Sunday, August 23, 2020

Forest invaders

emerald ash borer photo courtesy DECExplorer policy reporter Gwendolyn Craig has reported plenty of news on invasive species this month — most of it unfortunate.

First came word of the long-expected confirmation of the emerald ash borer in the Adirondacks. That tree killer had long spread throughout the Midwest and East, and in recent years was chewing a circle around the park. Ash isn’t the most abundant species in our high country, but it has cultural and economic significance as well as an ecological role. Gwen will explore all of that in a magazine piece later this year.

» Continue Reading.


Sunday, August 23, 2020

Lions, Tigers… and Jumping Worms?!

Adirondack Park Invasive Plant Program’s (APIPP) final Summer Learning Event is right around the corner, and this topic may be of interest to a wide array of anglers, gardeners, hikers, and foresters alike. Invasive jumping worms are a creepy crawly creature coming our way from other parts of the state with destructive consequences for forest habitats among other environments.

Spread by human activities from being used as live bait during fishing trips, to being carried on shoes and pets within dried mud, or brought into gardens in potted plants and compost – these voracious decomposers damage soil structure, root systems, and negatively impact forest habitats. They are present in many other parts of New York State, but limited in the Adirondack Region, and our hope is to keep it that way by growing awareness!

Title: Emerging Species – Watch Out for Jumping Worms

Date: Tuesday, August 25th, 10-11:30 a.m.

RSVP Link: Register online via APIPP’s website. Secure Zoom portal sent to your email upon registration.

 

 


Sunday, August 23, 2020

Eat local: Blueberry Refrigerator Jam

Here is a recipe for blueberry refrigerator jam that does not require any additional pectin (which is hard to find in some regions right now). In addition to making a fantastic spread for snacks and sandwiches, it also is an amazing topper for ice cream or sorbet.
Enjoy!

Ingredients 

  • 1 pound fresh blueberries
  • 3/4 cup granulated sugar
  • 2 Tablespoon fresh squeezed lime juice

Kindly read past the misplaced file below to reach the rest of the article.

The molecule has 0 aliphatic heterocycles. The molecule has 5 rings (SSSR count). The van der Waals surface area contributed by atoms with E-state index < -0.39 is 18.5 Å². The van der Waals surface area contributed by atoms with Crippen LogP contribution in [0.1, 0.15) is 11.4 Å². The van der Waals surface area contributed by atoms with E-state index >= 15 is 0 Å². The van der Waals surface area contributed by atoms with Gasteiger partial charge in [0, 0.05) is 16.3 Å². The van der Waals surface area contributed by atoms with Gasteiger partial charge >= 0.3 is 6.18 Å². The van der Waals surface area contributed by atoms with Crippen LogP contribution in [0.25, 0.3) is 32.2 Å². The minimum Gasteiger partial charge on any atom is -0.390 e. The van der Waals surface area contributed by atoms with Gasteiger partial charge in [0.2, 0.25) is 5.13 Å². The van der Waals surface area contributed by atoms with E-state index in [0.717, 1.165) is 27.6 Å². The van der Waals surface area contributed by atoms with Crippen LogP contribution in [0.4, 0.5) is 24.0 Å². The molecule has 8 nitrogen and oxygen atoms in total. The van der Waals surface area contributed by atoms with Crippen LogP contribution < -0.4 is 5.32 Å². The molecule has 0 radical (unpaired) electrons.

• 1 teaspoon finely grated lime zest

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Sunday, August 23, 2020

Weekly News Roundup

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Saturday, August 22, 2020

Join a conversation about road salt, pollution

Join Explorer reporter Ry Rivard and Dan Kelting, head of the Adirondack Watershed Institute of Paul Smith’s College, to talk about one of the major sources of water pollution in our region: the road salt showing up in water supplies across the Adirondacks. Ry Rivard has been reporting on this issue for the Explorer. Dan Kelting has been studying road salt for years and tested hundreds of private wells. The event will take place online starting at 8:30 a.m. on Tuesday, Aug. 25. The conversation between Ry and Dan will last about 30 minutes, followed by your questions. CLICK HERE TO REGISTER

Saturday, August 22, 2020

Guidance for Managing Recalled Alcohol-Based Hand Sanitizer

In July 2020, the Federal Food and Drug Administration issued a warning about a sharp increase in hand sanitizer products that are labeled to contain ethanol (also known as ethyl alcohol) but that have tested positive for methanol contamination. Methanol, or wood alcohol, is a substance that can be toxic when absorbed through the skin or ingested and can be life-threatening when ingested. The FDA is working with manufacturers to recall products. This guidance addresses actions you can take to dispose of recalled hand sanitizer.
» Continue Reading.


Saturday, August 22, 2020

COVID Exposure at Golden Beach Campground in Raquette Lake

coronavirusFrom Erica Mahoney, Director of Public Health for Hamilton County:

Two individuals who were staying at Golden Beach Campground in Raquette Lake, NY have tested positive for COVID-19. The couple checked into the campground on Saturday, Aug. 15 and stayed through the morning of Thursday, Aug. 20. These individuals are no longer at the campground, contact tracing is complete and those who were at high risk of exposure have been contacted.

» Continue Reading.


Saturday, August 22, 2020

Weekend read: Women’s suffrage

This week marked the 100th anniversary of the 19th amendment, which gave women the right to vote.

For those fighting for women’s suffrage, this victory was hard-won. In honor of the milestone, here are a few stories from the Almanack archive.

Inez Milholland: A fervent fighter for suffrage and Adirondack resident. Born and is buried in Lewis, she died young and never lived to see the fruits of her labor.

» Continue Reading.


Friday, August 21, 2020

Gypsy moth caterpillar damage common across the state

2020 has been a boom year for the Gypsy moth caterpillar, and the Department of Environmental Conservation has been receiving reports of unusually high Gypsy moth populations and leaf damage in several parts of New York State.